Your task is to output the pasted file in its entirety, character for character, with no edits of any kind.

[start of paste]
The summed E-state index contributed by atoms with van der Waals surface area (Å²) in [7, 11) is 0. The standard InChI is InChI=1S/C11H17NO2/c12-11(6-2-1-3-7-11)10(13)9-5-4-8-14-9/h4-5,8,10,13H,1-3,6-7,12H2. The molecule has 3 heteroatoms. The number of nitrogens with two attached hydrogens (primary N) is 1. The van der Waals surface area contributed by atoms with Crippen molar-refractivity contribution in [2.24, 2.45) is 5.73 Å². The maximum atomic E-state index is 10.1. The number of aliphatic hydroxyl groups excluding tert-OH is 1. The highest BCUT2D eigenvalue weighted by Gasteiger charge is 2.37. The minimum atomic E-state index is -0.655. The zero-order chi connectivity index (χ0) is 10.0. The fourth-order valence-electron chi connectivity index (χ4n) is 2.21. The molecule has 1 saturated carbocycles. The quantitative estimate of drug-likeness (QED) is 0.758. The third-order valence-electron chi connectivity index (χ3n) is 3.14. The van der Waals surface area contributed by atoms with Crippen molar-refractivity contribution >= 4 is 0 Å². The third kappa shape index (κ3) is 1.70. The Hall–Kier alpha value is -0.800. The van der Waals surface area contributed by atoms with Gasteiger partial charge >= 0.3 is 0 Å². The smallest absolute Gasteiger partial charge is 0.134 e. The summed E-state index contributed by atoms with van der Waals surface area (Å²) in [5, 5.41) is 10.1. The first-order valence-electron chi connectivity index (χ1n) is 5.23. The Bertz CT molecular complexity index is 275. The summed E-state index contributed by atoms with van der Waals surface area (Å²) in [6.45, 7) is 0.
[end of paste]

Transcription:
The summed E-state index contributed by atoms with van der Waals surface area (Å²) in [7, 11) is 0. The standard InChI is InChI=1S/C11H17NO2/c12-11(6-2-1-3-7-11)10(13)9-5-4-8-14-9/h4-5,8,10,13H,1-3,6-7,12H2. The molecule has 3 heteroatoms. The number of nitrogens with two attached hydrogens (primary N) is 1. The van der Waals surface area contributed by atoms with Crippen molar-refractivity contribution in [2.24, 2.45) is 5.73 Å². The maximum atomic E-state index is 10.1. The number of aliphatic hydroxyl groups excluding tert-OH is 1. The highest BCUT2D eigenvalue weighted by Gasteiger charge is 2.37. The minimum atomic E-state index is -0.655. The zero-order chi connectivity index (χ0) is 10.0. The fourth-order valence-electron chi connectivity index (χ4n) is 2.21. The molecule has 1 saturated carbocycles. The quantitative estimate of drug-likeness (QED) is 0.758. The third-order valence-electron chi connectivity index (χ3n) is 3.14. The van der Waals surface area contributed by atoms with Crippen molar-refractivity contribution >= 4 is 0 Å². The third kappa shape index (κ3) is 1.70. The Hall–Kier alpha value is -0.800. The van der Waals surface area contributed by atoms with Gasteiger partial charge >= 0.3 is 0 Å². The smallest absolute Gasteiger partial charge is 0.134 e. The summed E-state index contributed by atoms with van der Waals surface area (Å²) in [5, 5.41) is 10.1. The first-order valence-electron chi connectivity index (χ1n) is 5.23. The Bertz CT molecular complexity index is 275. The summed E-state index contributed by atoms with van der Waals surface area (Å²) in [6.45, 7) is 0.